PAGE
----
Losing players to free agency and retirement is just part of being a fan of an NFL team. Guys you enjoy, root for, appreciate, they move on. Guys you have never heard of or spent a fair amount of time rooting against are suddenly on your team and your new best friend. It’s a cycle that repeats itself each and every March and will continue on for as long as there’s a league.
And a big part of that reality is that some losses sting more than others. Certain players entrench themselves in our collective hearts and become part of something much bigger than the odd season or two. We all got a big, walloping dose of that last year in the form of a dimple-chinned quarterback the likes of which we’ll never see again, so perhaps this free agency period doesn’t seem quite as impactful by comparison.
But I’d be lying if I said I didn’t feel a very familiar pang of sadness at the news that we will no longer be seeing Patrick Chung in a New England Patriots jersey. As Chung enjoys his well-deserved retirement, we say goodbye to a player who perfectly represents who the Patriots have been over these last two decades of dominance.
But we also get the return of another player who also epitomizes the Patriot Way in David Andrews, who just inked a four year deal that will keep the anchor of the best O-line in football in New England for the foreseeable future. So it’s a great news/sad news kind of day!
David Andrews went undrafted out of Georgia in 2015, signing with the Patriots to back up second year, fourth round pick, starting Super Bowl Champion center Bryan Stork. He was given the chance at a starting job, took advantage of the opportunity, and never looked back. The center is the quarterback of the offensive line; he has to understand the blocking schemes, diagnose blitz packages, know the role of every single man to the left and right of him, and have the complete trust of the man that will be oh-so-tenderly cupping his undercarriage 40-50 times per game. Tom Brady demands a lot out of his centers, and that Andrews was able to immediately step in and become that guy is a testament to his ability and work ethic.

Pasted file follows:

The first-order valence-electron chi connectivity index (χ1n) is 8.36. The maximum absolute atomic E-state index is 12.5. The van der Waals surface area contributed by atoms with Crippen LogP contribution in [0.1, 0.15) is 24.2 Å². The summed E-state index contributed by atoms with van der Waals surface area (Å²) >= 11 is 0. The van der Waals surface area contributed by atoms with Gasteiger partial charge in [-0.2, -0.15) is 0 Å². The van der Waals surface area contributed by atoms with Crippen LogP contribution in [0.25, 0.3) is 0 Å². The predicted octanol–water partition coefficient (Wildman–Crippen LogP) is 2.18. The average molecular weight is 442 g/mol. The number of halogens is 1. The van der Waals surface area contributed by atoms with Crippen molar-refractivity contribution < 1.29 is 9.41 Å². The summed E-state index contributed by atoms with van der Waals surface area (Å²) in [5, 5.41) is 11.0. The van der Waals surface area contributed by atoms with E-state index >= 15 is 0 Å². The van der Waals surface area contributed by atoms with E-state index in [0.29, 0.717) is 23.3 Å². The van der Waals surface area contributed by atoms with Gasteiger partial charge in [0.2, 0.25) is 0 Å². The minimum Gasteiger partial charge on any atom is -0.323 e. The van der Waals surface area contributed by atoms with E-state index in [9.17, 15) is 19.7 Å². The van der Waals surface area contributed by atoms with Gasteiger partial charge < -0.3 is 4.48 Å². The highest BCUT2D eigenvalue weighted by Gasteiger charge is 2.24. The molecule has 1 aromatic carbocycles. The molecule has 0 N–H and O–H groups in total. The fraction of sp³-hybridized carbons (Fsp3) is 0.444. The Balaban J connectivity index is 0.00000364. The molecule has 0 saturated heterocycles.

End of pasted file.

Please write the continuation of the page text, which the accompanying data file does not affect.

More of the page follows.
Andrews is a member of the Patriots All-Decade Team of the 2010s, a team captain, a multi-time Duck Boat Parade All-Star, and by all accounts, an amazing teammate. Not only that, he overcame a potentially life-threatening medical condition to return to the team in a year where many players opted out for far less, starting 12 games and representing one of the few bright spots on a struggling Patriots offense. If that doesn’t epitomize The Patriot Way, I don’t know what does. I couldn’t be happier to have him back.
On the other side of the ball, Chung represents another classic Patriots story. Selected 34th overall by the Patriots in 2009 — their first selection of the draft after a few classic Belichick pick swaps — Chung went on to have an extremely productive four year stint with the team before signing a contract with the Eagles in 2013. However, due to a combination of injuries and struggles in pass coverage, Philly released Chung after just one season — at which point he came right back to New England, ensconcing himself as arguably one of the most underrated players on the Patriots Dynasty 2.0.
A fellow member of the 2010s All-Decade Team, Chung was uniquely positioned to play that hybrid DB/linebacker/safety role that has become a staple of the Bill Belichick defense. He thrived in coverage on tight ends and receiving backs. He was an absolute thumper over the middle, a great locker room guy, and a three time Super Bowl Champion. After opting out last season due to COVID concerns and, perhaps, realizing that he’ll turn 34 this summer, he’s now able to walk away from the game on his own terms, healthy and ready for the next chapter of his life.
Welcome back, David. And thank you, Mr. Chung. Let’s go Pats.